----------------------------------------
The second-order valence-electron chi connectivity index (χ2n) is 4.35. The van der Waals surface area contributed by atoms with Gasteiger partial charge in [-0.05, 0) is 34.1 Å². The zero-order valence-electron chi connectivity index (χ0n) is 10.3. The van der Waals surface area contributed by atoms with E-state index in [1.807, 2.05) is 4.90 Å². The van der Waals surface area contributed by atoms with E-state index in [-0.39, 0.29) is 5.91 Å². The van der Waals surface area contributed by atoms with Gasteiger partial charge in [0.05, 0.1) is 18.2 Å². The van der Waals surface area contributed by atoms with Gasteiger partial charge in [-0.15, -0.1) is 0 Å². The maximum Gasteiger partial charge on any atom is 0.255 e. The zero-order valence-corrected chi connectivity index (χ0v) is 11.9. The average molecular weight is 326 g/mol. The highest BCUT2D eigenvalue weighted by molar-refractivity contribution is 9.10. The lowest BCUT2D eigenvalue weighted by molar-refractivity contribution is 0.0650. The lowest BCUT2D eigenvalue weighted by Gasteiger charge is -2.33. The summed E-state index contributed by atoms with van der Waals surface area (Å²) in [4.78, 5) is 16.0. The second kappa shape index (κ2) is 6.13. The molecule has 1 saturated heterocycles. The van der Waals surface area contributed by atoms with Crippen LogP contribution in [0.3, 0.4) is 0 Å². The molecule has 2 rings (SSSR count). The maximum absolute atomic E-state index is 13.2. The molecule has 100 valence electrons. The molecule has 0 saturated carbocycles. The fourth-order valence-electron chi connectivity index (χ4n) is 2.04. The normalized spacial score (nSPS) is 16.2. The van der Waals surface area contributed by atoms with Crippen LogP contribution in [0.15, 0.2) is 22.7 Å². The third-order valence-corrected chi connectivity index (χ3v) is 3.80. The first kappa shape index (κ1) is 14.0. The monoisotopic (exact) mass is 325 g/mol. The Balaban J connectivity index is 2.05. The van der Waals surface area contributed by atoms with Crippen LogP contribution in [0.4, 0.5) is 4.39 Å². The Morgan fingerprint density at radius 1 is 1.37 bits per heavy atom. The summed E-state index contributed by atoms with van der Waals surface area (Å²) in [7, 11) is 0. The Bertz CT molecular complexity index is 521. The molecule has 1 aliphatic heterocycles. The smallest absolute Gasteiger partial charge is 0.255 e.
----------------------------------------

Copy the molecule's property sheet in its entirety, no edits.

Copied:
The second-order valence-electron chi connectivity index (χ2n) is 4.35. The van der Waals surface area contributed by atoms with Gasteiger partial charge in [-0.05, 0) is 34.1 Å². The zero-order valence-electron chi connectivity index (χ0n) is 10.3. The van der Waals surface area contributed by atoms with E-state index in [1.807, 2.05) is 4.90 Å². The van der Waals surface area contributed by atoms with E-state index in [-0.39, 0.29) is 5.91 Å². The van der Waals surface area contributed by atoms with Gasteiger partial charge in [0.05, 0.1) is 18.2 Å². The van der Waals surface area contributed by atoms with Gasteiger partial charge in [-0.15, -0.1) is 0 Å². The maximum Gasteiger partial charge on any atom is 0.255 e. The zero-order valence-corrected chi connectivity index (χ0v) is 11.9. The average molecular weight is 326 g/mol. The highest BCUT2D eigenvalue weighted by molar-refractivity contribution is 9.10. The lowest BCUT2D eigenvalue weighted by molar-refractivity contribution is 0.0650. The lowest BCUT2D eigenvalue weighted by Gasteiger charge is -2.33. The summed E-state index contributed by atoms with van der Waals surface area (Å²) in [4.78, 5) is 16.0. The second kappa shape index (κ2) is 6.13. The molecule has 1 saturated heterocycles. The van der Waals surface area contributed by atoms with Crippen LogP contribution in [0.3, 0.4) is 0 Å². The molecule has 2 rings (SSSR count). The maximum absolute atomic E-state index is 13.2. The molecule has 100 valence electrons. The molecule has 0 saturated carbocycles. The fourth-order valence-electron chi connectivity index (χ4n) is 2.04. The normalized spacial score (nSPS) is 16.2. The van der Waals surface area contributed by atoms with Crippen LogP contribution in [0.15, 0.2) is 22.7 Å². The third-order valence-corrected chi connectivity index (χ3v) is 3.80. The first kappa shape index (κ1) is 14.0. The monoisotopic (exact) mass is 325 g/mol. The Balaban J connectivity index is 2.05. The van der Waals surface area contributed by atoms with Crippen LogP contribution in [0.4, 0.5) is 4.39 Å². The Morgan fingerprint density at radius 1 is 1.37 bits per heavy atom. The summed E-state index contributed by atoms with van der Waals surface area (Å²) in [7, 11) is 0. The Bertz CT molecular complexity index is 521. The molecule has 1 aliphatic heterocycles. The smallest absolute Gasteiger partial charge is 0.255 e.